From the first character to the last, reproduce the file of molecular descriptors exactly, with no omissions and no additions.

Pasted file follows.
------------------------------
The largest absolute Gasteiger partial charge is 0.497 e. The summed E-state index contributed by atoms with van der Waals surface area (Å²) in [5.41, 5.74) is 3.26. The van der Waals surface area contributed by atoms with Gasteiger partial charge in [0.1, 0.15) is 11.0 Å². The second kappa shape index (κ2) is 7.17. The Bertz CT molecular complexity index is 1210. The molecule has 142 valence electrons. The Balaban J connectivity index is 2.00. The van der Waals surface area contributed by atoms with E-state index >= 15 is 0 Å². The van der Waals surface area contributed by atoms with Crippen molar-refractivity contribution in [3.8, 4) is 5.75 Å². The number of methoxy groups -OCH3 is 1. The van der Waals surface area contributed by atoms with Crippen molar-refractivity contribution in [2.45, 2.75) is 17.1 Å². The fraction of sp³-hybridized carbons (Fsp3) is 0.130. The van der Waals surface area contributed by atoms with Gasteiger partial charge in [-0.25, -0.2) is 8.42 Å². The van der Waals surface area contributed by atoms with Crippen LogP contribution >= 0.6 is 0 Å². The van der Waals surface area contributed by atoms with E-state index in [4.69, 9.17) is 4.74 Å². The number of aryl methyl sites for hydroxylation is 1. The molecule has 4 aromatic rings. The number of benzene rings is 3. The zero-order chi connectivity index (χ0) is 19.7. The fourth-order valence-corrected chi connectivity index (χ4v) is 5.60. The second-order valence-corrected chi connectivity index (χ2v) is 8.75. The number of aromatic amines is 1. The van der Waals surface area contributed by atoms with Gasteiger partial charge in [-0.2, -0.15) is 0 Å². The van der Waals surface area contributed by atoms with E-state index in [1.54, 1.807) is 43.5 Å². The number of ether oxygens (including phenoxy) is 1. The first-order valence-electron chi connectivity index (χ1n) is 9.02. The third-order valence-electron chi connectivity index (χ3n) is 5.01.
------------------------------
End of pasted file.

The largest absolute Gasteiger partial charge is 0.497 e. The summed E-state index contributed by atoms with van der Waals surface area (Å²) in [5.41, 5.74) is 3.26. The van der Waals surface area contributed by atoms with Gasteiger partial charge in [0.1, 0.15) is 11.0 Å². The second kappa shape index (κ2) is 7.17. The Bertz CT molecular complexity index is 1210. The molecule has 142 valence electrons. The Balaban J connectivity index is 2.00. The van der Waals surface area contributed by atoms with E-state index >= 15 is 0 Å². The van der Waals surface area contributed by atoms with Crippen molar-refractivity contribution in [3.8, 4) is 5.75 Å². The number of methoxy groups -OCH3 is 1. The van der Waals surface area contributed by atoms with Crippen molar-refractivity contribution in [2.45, 2.75) is 17.1 Å². The fraction of sp³-hybridized carbons (Fsp3) is 0.130. The van der Waals surface area contributed by atoms with Gasteiger partial charge in [-0.25, -0.2) is 8.42 Å². The van der Waals surface area contributed by atoms with Crippen LogP contribution >= 0.6 is 0 Å². The van der Waals surface area contributed by atoms with E-state index in [4.69, 9.17) is 4.74 Å². The number of aryl methyl sites for hydroxylation is 1. The molecule has 4 aromatic rings. The number of benzene rings is 3. The zero-order chi connectivity index (χ0) is 19.7. The fourth-order valence-corrected chi connectivity index (χ4v) is 5.60. The second-order valence-corrected chi connectivity index (χ2v) is 8.75. The number of aromatic amines is 1. The van der Waals surface area contributed by atoms with Gasteiger partial charge in [-0.2, -0.15) is 0 Å². The van der Waals surface area contributed by atoms with E-state index in [1.54, 1.807) is 43.5 Å². The number of ether oxygens (including phenoxy) is 1. The first-order valence-electron chi connectivity index (χ1n) is 9.02. The third-order valence-electron chi connectivity index (χ3n) is 5.01.